Soaring gasoline prices not a threat to American suburbia

As much as I’d like to see differently, higher gasoline prices are not going to change the way American metropolitan areas are organized — at least not for a long time. Here are two reasons why not:

1. Gasoline prices in the US are only now reaching levels that were “normal” for many years in other parts of the world. And in many of those places (think Canada, Australia, etc.) people still drove a lot and suburban living was popular. The main difference was they used smaller, more fuel efficient vehicles.

Already sales of the big SUVs are down so much that manufacturing of them has nearly halted.

2. There is too much invested in the current system culturally, economically, politically and physically (the infrastructure).

The automobile culture with great shopping malls and power centres is a way of life for millions. The American economy revolves around automobile based consumerism as well as around suburban business parks as employment centres. Politically, the suburbs have clout; even if the population declines relative to inner cities it will take a while for the political weight to catch up. Finally, the billions or trillions collectively invested in road infrastructure invites motor vehicle travel.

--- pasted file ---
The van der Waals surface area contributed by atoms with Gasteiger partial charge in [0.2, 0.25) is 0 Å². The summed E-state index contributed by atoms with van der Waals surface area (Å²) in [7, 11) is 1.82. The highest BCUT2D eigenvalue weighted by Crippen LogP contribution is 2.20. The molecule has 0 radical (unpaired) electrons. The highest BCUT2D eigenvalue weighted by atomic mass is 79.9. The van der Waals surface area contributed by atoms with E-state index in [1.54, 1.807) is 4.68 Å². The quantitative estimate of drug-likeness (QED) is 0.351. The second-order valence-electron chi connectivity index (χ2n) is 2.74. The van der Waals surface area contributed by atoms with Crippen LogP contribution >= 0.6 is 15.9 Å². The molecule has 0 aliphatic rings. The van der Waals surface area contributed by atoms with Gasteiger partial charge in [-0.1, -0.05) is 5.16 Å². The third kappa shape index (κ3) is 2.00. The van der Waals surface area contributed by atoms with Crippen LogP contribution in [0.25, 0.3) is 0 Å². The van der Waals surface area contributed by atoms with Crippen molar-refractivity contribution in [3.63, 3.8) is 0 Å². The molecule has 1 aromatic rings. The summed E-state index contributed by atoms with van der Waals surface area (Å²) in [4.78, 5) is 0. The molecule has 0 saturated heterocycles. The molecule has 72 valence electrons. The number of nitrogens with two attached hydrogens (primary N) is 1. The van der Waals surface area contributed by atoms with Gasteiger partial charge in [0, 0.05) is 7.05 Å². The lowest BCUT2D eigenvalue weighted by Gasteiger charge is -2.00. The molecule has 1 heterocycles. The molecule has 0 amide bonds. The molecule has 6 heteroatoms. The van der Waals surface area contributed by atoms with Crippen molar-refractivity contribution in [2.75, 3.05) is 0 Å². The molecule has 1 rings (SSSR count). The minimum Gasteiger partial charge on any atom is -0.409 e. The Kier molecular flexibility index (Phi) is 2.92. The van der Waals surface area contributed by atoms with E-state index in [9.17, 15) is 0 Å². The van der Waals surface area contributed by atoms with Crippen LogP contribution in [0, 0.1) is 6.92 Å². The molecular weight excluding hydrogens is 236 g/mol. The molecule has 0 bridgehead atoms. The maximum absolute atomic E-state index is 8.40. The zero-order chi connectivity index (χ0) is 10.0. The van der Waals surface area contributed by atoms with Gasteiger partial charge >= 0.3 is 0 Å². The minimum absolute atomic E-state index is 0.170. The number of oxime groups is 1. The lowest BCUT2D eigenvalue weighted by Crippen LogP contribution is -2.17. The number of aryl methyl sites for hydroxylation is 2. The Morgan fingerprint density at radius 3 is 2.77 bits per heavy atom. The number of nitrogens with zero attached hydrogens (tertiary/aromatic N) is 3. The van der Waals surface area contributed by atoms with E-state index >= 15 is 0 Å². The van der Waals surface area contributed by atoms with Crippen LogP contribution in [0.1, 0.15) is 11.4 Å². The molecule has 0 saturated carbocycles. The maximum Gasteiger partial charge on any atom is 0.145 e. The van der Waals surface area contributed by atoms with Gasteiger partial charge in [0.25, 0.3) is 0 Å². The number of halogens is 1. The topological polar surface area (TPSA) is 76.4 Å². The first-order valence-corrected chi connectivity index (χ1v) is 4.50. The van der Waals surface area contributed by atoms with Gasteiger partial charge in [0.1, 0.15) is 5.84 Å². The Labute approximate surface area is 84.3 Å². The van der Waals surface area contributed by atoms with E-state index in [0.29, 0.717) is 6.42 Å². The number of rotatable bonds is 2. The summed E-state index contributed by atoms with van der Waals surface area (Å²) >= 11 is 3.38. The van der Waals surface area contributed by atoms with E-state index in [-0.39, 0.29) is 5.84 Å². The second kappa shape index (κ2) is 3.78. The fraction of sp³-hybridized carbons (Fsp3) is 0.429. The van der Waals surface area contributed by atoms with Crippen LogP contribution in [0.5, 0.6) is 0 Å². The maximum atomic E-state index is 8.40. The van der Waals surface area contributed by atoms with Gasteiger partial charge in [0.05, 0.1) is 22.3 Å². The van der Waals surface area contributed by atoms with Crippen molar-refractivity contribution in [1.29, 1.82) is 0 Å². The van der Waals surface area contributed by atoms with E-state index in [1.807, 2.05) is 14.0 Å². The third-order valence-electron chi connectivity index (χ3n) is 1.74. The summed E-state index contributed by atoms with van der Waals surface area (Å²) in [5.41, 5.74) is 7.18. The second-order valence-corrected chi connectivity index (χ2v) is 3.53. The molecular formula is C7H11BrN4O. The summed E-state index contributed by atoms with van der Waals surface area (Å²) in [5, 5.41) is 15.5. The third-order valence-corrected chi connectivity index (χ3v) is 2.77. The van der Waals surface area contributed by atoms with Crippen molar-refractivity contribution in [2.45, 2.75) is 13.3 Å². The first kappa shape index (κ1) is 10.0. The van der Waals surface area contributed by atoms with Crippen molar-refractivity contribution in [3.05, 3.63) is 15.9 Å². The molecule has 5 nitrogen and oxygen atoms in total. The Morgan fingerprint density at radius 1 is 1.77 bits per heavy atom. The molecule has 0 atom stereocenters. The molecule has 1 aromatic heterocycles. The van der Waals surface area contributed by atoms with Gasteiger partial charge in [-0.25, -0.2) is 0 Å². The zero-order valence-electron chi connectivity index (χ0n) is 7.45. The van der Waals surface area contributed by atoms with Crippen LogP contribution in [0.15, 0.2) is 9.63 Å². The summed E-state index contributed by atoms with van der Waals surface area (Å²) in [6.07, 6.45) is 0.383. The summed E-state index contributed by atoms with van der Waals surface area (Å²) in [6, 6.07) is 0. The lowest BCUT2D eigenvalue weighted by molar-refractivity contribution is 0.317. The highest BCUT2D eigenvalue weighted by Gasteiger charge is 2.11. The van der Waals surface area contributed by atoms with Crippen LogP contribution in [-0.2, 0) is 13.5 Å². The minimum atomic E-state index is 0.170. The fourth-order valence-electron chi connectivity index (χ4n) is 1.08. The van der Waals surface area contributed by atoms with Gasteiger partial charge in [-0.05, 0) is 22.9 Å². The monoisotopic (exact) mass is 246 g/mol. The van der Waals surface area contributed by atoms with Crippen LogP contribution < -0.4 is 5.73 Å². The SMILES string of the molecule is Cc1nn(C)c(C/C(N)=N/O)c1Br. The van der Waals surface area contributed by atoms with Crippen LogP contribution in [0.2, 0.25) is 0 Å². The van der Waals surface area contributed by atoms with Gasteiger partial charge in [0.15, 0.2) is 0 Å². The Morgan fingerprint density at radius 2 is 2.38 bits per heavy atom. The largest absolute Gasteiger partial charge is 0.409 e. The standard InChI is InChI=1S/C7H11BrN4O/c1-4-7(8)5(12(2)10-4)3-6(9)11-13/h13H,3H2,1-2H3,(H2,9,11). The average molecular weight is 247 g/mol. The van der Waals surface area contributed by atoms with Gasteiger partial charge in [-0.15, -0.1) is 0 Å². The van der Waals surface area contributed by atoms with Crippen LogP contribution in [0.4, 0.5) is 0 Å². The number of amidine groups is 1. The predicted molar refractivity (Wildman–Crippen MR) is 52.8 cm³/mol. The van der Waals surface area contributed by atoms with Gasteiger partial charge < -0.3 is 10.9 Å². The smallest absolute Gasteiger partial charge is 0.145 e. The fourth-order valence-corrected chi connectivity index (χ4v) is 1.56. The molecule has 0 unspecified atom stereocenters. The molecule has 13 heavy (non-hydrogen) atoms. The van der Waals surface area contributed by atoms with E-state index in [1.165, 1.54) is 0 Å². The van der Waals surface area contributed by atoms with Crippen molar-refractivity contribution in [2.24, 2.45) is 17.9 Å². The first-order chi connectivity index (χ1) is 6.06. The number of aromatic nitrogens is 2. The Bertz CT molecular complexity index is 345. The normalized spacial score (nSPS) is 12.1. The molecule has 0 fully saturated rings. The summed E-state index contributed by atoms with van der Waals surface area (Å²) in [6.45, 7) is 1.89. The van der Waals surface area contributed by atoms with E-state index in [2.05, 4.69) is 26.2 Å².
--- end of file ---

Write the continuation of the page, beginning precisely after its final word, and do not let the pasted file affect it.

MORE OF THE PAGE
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All this said, I do think that other forces are also challenging the suburban way of life. Everything from climate change concerns to a renewed interest in living close to places of work, entertainment and shopping to a desire to have more free time are pushing people to re-think whether they need a large suburban house. Gasoline prices are also one small factor in this equation for many people.